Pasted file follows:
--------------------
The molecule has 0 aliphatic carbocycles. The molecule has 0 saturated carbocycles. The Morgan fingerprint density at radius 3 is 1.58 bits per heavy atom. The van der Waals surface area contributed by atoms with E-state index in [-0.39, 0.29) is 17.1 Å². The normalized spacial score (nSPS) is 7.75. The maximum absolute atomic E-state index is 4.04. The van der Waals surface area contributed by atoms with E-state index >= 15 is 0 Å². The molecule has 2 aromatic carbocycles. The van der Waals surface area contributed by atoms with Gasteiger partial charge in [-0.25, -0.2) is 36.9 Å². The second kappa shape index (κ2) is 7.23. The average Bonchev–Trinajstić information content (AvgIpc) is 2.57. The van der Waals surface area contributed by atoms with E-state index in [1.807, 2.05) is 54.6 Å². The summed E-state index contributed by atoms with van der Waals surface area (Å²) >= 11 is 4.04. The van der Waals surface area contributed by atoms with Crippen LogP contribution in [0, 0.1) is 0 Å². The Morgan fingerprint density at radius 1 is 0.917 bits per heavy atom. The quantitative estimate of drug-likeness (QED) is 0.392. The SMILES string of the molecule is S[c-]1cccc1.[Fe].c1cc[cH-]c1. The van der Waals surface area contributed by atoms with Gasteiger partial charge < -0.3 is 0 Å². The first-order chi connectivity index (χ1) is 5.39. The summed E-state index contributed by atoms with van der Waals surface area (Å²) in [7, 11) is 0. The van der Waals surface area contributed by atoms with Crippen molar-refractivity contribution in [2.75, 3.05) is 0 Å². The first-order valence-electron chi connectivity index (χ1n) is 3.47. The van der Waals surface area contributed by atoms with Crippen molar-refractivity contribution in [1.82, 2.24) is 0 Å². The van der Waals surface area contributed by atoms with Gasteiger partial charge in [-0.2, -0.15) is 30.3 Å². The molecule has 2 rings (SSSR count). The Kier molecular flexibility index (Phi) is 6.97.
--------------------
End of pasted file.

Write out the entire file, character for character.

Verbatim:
The molecule has 0 aliphatic carbocycles. The molecule has 0 saturated carbocycles. The Morgan fingerprint density at radius 3 is 1.58 bits per heavy atom. The van der Waals surface area contributed by atoms with E-state index in [-0.39, 0.29) is 17.1 Å². The normalized spacial score (nSPS) is 7.75. The maximum absolute atomic E-state index is 4.04. The van der Waals surface area contributed by atoms with E-state index >= 15 is 0 Å². The molecule has 2 aromatic carbocycles. The van der Waals surface area contributed by atoms with Gasteiger partial charge in [-0.25, -0.2) is 36.9 Å². The second kappa shape index (κ2) is 7.23. The average Bonchev–Trinajstić information content (AvgIpc) is 2.57. The van der Waals surface area contributed by atoms with E-state index in [1.807, 2.05) is 54.6 Å². The summed E-state index contributed by atoms with van der Waals surface area (Å²) >= 11 is 4.04. The van der Waals surface area contributed by atoms with Crippen LogP contribution in [0, 0.1) is 0 Å². The Morgan fingerprint density at radius 1 is 0.917 bits per heavy atom. The quantitative estimate of drug-likeness (QED) is 0.392. The SMILES string of the molecule is S[c-]1cccc1.[Fe].c1cc[cH-]c1. The van der Waals surface area contributed by atoms with Gasteiger partial charge < -0.3 is 0 Å². The first-order chi connectivity index (χ1) is 5.39. The summed E-state index contributed by atoms with van der Waals surface area (Å²) in [7, 11) is 0. The van der Waals surface area contributed by atoms with Crippen molar-refractivity contribution in [2.75, 3.05) is 0 Å². The first-order valence-electron chi connectivity index (χ1n) is 3.47. The van der Waals surface area contributed by atoms with Crippen molar-refractivity contribution in [1.82, 2.24) is 0 Å². The van der Waals surface area contributed by atoms with Gasteiger partial charge in [-0.2, -0.15) is 30.3 Å². The molecule has 2 rings (SSSR count). The Kier molecular flexibility index (Phi) is 6.97.